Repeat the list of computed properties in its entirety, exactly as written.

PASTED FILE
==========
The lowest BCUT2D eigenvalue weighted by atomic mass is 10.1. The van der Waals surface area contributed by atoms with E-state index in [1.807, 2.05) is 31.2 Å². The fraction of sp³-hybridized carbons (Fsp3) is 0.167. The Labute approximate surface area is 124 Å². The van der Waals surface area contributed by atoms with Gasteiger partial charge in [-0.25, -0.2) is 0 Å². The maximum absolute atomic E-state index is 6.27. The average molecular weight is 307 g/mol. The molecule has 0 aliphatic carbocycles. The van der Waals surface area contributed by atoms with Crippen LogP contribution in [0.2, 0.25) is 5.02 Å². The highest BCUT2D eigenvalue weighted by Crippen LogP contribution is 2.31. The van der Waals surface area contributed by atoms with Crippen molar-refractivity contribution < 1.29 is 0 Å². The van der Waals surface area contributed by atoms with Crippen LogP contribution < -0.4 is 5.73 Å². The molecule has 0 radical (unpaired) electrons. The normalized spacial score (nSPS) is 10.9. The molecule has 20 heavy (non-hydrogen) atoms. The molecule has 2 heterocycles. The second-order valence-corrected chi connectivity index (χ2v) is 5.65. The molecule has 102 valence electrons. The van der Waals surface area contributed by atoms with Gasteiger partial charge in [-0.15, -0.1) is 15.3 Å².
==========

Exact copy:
The lowest BCUT2D eigenvalue weighted by atomic mass is 10.1. The van der Waals surface area contributed by atoms with E-state index in [1.807, 2.05) is 31.2 Å². The fraction of sp³-hybridized carbons (Fsp3) is 0.167. The Labute approximate surface area is 124 Å². The van der Waals surface area contributed by atoms with Gasteiger partial charge in [-0.25, -0.2) is 0 Å². The maximum absolute atomic E-state index is 6.27. The average molecular weight is 307 g/mol. The molecule has 0 aliphatic carbocycles. The van der Waals surface area contributed by atoms with Crippen LogP contribution in [0.2, 0.25) is 5.02 Å². The highest BCUT2D eigenvalue weighted by Crippen LogP contribution is 2.31. The van der Waals surface area contributed by atoms with Crippen molar-refractivity contribution < 1.29 is 0 Å². The van der Waals surface area contributed by atoms with Crippen LogP contribution < -0.4 is 5.73 Å². The molecule has 0 radical (unpaired) electrons. The normalized spacial score (nSPS) is 10.9. The molecule has 20 heavy (non-hydrogen) atoms. The molecule has 2 heterocycles. The second-order valence-corrected chi connectivity index (χ2v) is 5.65. The molecule has 102 valence electrons. The van der Waals surface area contributed by atoms with Gasteiger partial charge in [-0.15, -0.1) is 15.3 Å².